All we need are evidence, in order to get the truth. Will it be just that? Well, in science facts and data are one of the front lines for research. For trials of crimes, the proof is sought by investigators too. Thus, the phrase “we don’t have proof, but we have belief”, falsely attributed to a member of the Brazilian Federal Public Ministry, would cause naturally great repercussions on social networks. But, even in science, many questions hang in the minds of thinkers as to what you believe, but cannot prove it yet.
This is the subject of “What We Believe but Cannot Prove: Today’s Leading Thinkers on Science in the Age of Certainty (Edge Question Series)” edited by John Brockman. In this book, answers to a question asked by the Edge are answered by 107 collaborators ranging from Richard Dawkings to Craig Venter. The goal was basically raise issues which those who are at the frontiers of research believe, even if they have not yet gathered enough evidence to definitively prove it. What appears against a purist vision of science is actually something commonplace. Consider the actors of the processes of research as total impartial would be actually naivety. These are a clear exercise to test everything we think or theorize, but you can’t dehumanize science and its processes. And, not to go unnoticed, there were discomfort on the respondents in letting themself go and talk about their assumptions even if not based on facts.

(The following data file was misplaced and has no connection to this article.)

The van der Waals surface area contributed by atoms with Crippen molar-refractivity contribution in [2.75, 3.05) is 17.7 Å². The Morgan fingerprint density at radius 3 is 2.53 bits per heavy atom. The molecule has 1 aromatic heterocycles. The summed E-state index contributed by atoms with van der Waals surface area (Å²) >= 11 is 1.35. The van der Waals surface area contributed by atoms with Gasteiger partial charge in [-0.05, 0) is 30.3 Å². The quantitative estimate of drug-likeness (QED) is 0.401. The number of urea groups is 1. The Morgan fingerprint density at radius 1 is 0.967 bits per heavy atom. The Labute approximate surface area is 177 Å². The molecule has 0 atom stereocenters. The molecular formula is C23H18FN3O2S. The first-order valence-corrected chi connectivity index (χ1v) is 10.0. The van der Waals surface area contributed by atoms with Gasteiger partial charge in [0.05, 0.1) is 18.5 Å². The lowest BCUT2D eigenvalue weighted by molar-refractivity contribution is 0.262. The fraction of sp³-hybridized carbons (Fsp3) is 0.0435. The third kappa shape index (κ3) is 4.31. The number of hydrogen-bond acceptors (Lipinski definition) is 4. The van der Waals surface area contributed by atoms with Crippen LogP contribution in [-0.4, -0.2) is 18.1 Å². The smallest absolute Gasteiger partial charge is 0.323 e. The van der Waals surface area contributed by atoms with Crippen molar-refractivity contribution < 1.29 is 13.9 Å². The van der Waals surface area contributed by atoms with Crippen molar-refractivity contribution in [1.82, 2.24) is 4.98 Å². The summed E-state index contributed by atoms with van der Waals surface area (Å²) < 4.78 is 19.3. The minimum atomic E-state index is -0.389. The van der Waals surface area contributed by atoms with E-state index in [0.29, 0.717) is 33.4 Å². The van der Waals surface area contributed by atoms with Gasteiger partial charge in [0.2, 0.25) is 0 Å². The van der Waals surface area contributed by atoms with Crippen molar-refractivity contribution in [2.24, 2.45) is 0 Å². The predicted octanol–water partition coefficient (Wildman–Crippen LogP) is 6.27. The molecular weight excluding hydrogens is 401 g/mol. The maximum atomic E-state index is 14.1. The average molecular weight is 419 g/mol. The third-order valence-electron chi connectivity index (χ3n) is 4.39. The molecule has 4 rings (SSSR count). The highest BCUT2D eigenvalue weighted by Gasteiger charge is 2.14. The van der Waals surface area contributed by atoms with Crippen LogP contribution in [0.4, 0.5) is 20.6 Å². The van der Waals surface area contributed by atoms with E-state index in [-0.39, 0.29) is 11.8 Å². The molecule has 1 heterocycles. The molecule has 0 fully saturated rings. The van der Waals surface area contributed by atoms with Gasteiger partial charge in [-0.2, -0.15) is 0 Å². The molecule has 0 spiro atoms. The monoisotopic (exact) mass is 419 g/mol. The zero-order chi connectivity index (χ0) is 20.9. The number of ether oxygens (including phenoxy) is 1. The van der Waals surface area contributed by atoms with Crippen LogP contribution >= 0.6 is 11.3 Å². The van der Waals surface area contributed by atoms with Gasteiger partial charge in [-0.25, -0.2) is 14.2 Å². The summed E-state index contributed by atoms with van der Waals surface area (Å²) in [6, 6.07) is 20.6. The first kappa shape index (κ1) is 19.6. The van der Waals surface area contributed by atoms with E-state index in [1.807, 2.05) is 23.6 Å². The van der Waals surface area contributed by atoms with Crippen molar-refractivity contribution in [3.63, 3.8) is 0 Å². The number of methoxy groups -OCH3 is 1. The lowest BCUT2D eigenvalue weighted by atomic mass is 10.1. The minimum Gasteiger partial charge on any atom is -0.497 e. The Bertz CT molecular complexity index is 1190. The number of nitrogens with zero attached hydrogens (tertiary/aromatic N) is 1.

This is a book that I had a quick contact and is on my reading list for a long time. I remembered exactly due to this controversy on the Brazilian Federal Public Ministry, and I read a couple of its online essays. But as Silvio Santos (a Brazilian Show Man) would say, “I didn’t read it, but my employees liked”, that is, if you think worth reading it complete, leave a message. I’m convinced that you will enjoy.